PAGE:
The Church of Our Savior on Spilled Blood” (known locally as Spas na Kravi) is a spectacular Russian-style church that was built on the spot where Emperor Alexander II was assassinated in March 1881.
After assuming power in 1855 in the wake of Russia’s devastating defeat in the Crimean war against Britain, France and Turkey, Alexander II initiated a number of reforms. During the second half of his reign Alexander II grew cautious of the dangers of his system of reforms, having only barely survived a series of attempts on his life, including an explosion in the Winter Palace and the derailment of a train. Alexander II was finally assassinated in 1881 by a group of revolutionaries, who threw a bomb at his royal carriage. architects were invited to submit plans for the building of this permanent monument and the definitive designs of Alfred Parland (1842-1920), were accepted after he won the competition set up by Alexander III, which stipulated that it had to be in the ‘purely Russian style of the 17th century’. The foundation stone was laid in 1883 and it took nearly a quarter of a century to complete. With its distinctive cupolas the Muscovy design is unique in St. Petersburg and provides a dramatic contrast to the Neo-Classical Architecture which dominates the city center. Amongst this colorful exterior are 20 granite plaques recording the historic events of Alexander II’s reign.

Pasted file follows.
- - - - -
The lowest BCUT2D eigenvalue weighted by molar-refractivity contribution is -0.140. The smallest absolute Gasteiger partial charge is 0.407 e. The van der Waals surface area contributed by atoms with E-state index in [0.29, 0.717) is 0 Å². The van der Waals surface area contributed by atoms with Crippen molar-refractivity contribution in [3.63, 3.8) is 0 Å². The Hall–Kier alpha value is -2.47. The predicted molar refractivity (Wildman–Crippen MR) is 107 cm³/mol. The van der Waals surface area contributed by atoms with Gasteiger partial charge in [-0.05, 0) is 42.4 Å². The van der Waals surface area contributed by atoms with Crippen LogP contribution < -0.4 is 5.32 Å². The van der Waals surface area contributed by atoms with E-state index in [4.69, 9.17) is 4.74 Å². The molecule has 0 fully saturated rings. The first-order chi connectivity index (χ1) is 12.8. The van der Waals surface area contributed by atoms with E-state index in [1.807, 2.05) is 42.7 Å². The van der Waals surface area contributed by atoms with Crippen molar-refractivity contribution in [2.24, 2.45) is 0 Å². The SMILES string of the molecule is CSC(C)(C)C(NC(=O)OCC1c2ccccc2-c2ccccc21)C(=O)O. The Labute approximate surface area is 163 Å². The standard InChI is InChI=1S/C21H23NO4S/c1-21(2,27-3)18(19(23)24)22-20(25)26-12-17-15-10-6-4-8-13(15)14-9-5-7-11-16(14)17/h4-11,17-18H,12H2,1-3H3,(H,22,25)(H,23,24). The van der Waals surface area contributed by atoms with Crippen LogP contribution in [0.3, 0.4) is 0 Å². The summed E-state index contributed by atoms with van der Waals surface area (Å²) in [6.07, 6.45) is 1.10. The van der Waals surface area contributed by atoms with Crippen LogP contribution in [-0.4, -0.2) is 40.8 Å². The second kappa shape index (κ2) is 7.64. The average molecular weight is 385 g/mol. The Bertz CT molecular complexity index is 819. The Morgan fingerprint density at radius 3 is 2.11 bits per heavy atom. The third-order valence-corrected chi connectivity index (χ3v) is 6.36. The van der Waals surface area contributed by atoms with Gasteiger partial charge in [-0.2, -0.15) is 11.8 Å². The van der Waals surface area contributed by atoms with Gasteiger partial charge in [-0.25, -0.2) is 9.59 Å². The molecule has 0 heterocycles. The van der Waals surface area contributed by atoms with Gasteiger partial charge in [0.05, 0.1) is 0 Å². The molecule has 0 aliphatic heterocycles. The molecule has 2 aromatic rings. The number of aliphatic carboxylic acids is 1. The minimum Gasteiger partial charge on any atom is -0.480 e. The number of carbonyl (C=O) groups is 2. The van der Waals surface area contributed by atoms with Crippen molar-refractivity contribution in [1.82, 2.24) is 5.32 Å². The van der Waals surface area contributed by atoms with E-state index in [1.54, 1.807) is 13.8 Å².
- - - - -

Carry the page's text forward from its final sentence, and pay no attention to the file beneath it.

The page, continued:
Inside there is almost 7,000 sq. meters of Italian marble and over 20 different Russian minerals, embellished with opulent mosaics based on paintings by Nikolai Bruni, Mikhail Nesterov, Viktor (Vassili) Vasnetsov, Andrei Ryabushkin and other religious artists of the late 19th century. Christ and the Apostles are portrayed within the cupola, whilst the walls and pillars are totally adorned with other Biblical scenes or images of saints. Mosaics fill the niches, crevices and cornices and no surface is left bare of ornamentation. The highest steeple is 81m (265 ft) high and the bell tower seen on the left has 144 individual mosaic coats of arms. These represent provinces, cities and towns of the Russian empire and were intended to reflect the nation’s grief after the murder of their Tsar. Lenin originally wished to demolish this monument to Tsardom until it was suggested that because large buildings were scarce, it would serve well as a warehouse. Bolsheviks proposed number of times to demolish this increasingly popular monument to Christianity, but God Saved this Marvelous Church.